Dr. Anthony Fauci, America's top infectious disease expert, said he is "cautiously optimistic" that some vaccines that are currently being developed in the U.S. will be ready within a reasonable time and effective to fight the spread of coronavirus.
According to The Daily Mail, Dr. Fauci said during The Wall Street Journal's Tech Health Conference on Tuesday, June 2, that he is optimistic about the jab being developed by the National Institute of Allergy and Infectious Diseases (NIAID) with Moderna.
Last month, Moderna's vaccine showed a positive outcome as it started its second phase of human tests. The company said that it activated the production of antibodies, which is comparable to recovered coronavirus patients, which increased Moderna shares by 20%.
Fauci feels optimistic over Moderna's vaccine's effectivity; Hopes to release by January
However, criticisms about the accuracy of the data quickly followed as the announcement coincided with automated trading by the company's largest investor as well as the sale of shares of its two executives amounting to $30 million.
Medical experts also questioned the significance of the data results, which reported an increase in antibody levels among eight patients and raised questions on whether they are entirely positive.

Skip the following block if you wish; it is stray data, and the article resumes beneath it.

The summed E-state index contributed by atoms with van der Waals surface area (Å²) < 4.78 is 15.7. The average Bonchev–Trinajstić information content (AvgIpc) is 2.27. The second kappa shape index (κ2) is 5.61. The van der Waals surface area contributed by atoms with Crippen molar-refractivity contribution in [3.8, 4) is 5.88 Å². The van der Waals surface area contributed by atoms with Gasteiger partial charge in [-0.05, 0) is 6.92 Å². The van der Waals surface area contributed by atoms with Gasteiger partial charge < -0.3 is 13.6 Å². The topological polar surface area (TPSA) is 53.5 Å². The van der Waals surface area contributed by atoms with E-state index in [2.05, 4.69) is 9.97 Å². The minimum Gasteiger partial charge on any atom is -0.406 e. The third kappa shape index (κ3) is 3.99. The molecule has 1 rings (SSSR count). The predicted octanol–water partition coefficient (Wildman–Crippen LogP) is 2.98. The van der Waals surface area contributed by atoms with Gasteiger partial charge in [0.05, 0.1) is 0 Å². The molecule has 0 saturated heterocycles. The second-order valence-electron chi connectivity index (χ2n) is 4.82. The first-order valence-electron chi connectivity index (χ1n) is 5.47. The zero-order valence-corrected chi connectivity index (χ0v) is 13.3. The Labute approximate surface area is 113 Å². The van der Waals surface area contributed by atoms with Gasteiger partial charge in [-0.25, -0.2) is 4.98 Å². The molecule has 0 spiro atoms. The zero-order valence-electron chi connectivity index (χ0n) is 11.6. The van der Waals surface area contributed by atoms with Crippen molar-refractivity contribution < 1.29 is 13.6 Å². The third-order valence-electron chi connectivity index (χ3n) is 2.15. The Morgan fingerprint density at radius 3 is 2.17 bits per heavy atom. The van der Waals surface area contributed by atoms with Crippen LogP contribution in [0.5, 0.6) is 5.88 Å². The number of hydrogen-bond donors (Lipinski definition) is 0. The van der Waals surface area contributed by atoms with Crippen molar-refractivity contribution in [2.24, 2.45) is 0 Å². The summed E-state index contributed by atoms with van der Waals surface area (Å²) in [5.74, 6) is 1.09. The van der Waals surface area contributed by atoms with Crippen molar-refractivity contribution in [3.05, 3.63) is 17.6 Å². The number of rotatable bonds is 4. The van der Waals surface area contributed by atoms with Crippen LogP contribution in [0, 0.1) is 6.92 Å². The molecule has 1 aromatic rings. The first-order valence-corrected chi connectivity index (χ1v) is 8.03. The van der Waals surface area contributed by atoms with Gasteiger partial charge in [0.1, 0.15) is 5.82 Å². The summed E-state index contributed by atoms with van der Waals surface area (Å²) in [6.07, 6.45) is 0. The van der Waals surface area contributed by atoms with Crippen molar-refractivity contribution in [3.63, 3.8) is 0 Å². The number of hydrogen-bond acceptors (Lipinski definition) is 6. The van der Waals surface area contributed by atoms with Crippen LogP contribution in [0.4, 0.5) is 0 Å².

However, NIAID Director Fauci said he and his collaborators "are optimistic we're going to be successful."
Moderna's jab is just one of the numerous vaccines currently being developed and Fauci expects that multiple studies will lead to effective results. With numerous vaccines being developed, Fauci believes several candidates "will arrive at that goal at approximately the same time." As of this writing, at least 124 vaccines are being developed worldwide.
"Cautiously optimistic" about the vaccine
Fauci is confident based on an antibody response seen in coronavirus patients who have recovered from the infection, which is not the case for every infectious disease. Moderna released its "positive data" on May 18.
"Given that the body can make a good response against coronavirus, we feel cautiously optimistic that if we mimic safely natural infection with our vaccine, we will be able to induce a response in a person that would be equivalent to the response that natural infection induces,' Dr. Fauci said during the virtual conference.
The eight volunteers who joined the trial had blood levels of neutralizing antibodies that may be able to block the coronavirus like those who had recovered from COVID-19.
Normally, only about 30% of drugs that undergo clinical trials make it to final-stage testing, so it is uncommon to make big announcements about early-stage tests that may have little bearing on the outcome of clinical trials.
University of Texas vaccine expert Dr. Peter Hotez noted on Twitter that some studies suggest that the level of antibodies in recovered patients' plasma might be insufficient to neutralize the virus. Thus, the trial's early results were "not necessarily good news." Nevertheless, the stock market responded positively over the news as the company share prices increased by 20%.
The company later gained $1.3 billion after Moderna chief medical officer Tal Zaks and chief technical officer Lawrence Kim sold their combined shares of nearly $30 million and the Moderna's primary venture capital investor sold a million of its shares, according to CNN.
The phase 2 trial for Moderna's shot launched early this week and will follow its participants for a year. Meanwhile, phase 3 of the trial is planned for next month with the hope to release the vaccine's first batch by January.